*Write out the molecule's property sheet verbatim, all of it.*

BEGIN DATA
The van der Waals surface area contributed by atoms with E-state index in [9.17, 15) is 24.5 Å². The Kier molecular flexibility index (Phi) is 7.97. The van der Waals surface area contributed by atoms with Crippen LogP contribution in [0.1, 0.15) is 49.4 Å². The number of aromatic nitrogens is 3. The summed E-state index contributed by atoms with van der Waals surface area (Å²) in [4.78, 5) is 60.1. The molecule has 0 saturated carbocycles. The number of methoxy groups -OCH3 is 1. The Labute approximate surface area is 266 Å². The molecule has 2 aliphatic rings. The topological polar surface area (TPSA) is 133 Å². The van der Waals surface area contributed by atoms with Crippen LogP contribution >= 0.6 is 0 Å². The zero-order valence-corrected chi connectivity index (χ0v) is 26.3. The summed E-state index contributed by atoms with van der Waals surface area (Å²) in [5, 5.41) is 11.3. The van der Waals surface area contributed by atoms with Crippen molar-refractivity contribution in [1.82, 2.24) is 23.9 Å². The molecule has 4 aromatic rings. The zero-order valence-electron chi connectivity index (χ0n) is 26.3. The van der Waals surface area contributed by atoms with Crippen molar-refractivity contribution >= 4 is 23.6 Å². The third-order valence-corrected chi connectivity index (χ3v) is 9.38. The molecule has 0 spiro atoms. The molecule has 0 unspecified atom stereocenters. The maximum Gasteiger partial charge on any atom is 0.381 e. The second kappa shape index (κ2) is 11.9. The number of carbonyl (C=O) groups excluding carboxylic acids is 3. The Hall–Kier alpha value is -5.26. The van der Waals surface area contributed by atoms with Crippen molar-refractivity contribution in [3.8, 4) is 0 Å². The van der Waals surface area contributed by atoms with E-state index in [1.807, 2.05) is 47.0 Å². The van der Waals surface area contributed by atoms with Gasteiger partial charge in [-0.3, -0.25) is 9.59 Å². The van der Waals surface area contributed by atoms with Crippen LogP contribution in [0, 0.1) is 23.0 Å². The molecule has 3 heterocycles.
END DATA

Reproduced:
The van der Waals surface area contributed by atoms with E-state index in [9.17, 15) is 24.5 Å². The Kier molecular flexibility index (Phi) is 7.97. The van der Waals surface area contributed by atoms with Crippen LogP contribution in [0.1, 0.15) is 49.4 Å². The number of aromatic nitrogens is 3. The summed E-state index contributed by atoms with van der Waals surface area (Å²) in [4.78, 5) is 60.1. The molecule has 0 saturated carbocycles. The number of methoxy groups -OCH3 is 1. The Labute approximate surface area is 266 Å². The molecule has 2 aliphatic rings. The topological polar surface area (TPSA) is 133 Å². The van der Waals surface area contributed by atoms with Crippen LogP contribution >= 0.6 is 0 Å². The zero-order valence-corrected chi connectivity index (χ0v) is 26.3. The summed E-state index contributed by atoms with van der Waals surface area (Å²) in [5, 5.41) is 11.3. The van der Waals surface area contributed by atoms with Crippen molar-refractivity contribution in [1.82, 2.24) is 23.9 Å². The molecule has 4 aromatic rings. The zero-order valence-electron chi connectivity index (χ0n) is 26.3. The van der Waals surface area contributed by atoms with Crippen molar-refractivity contribution >= 4 is 23.6 Å². The third-order valence-corrected chi connectivity index (χ3v) is 9.38. The molecule has 0 spiro atoms. The molecule has 0 unspecified atom stereocenters. The maximum Gasteiger partial charge on any atom is 0.381 e. The second kappa shape index (κ2) is 11.9. The number of carbonyl (C=O) groups excluding carboxylic acids is 3. The Hall–Kier alpha value is -5.26. The van der Waals surface area contributed by atoms with Crippen molar-refractivity contribution in [3.8, 4) is 0 Å². The van der Waals surface area contributed by atoms with E-state index in [1.807, 2.05) is 47.0 Å². The van der Waals surface area contributed by atoms with Gasteiger partial charge in [-0.3, -0.25) is 9.59 Å². The van der Waals surface area contributed by atoms with Crippen LogP contribution in [0, 0.1) is 23.0 Å². The molecule has 3 heterocycles.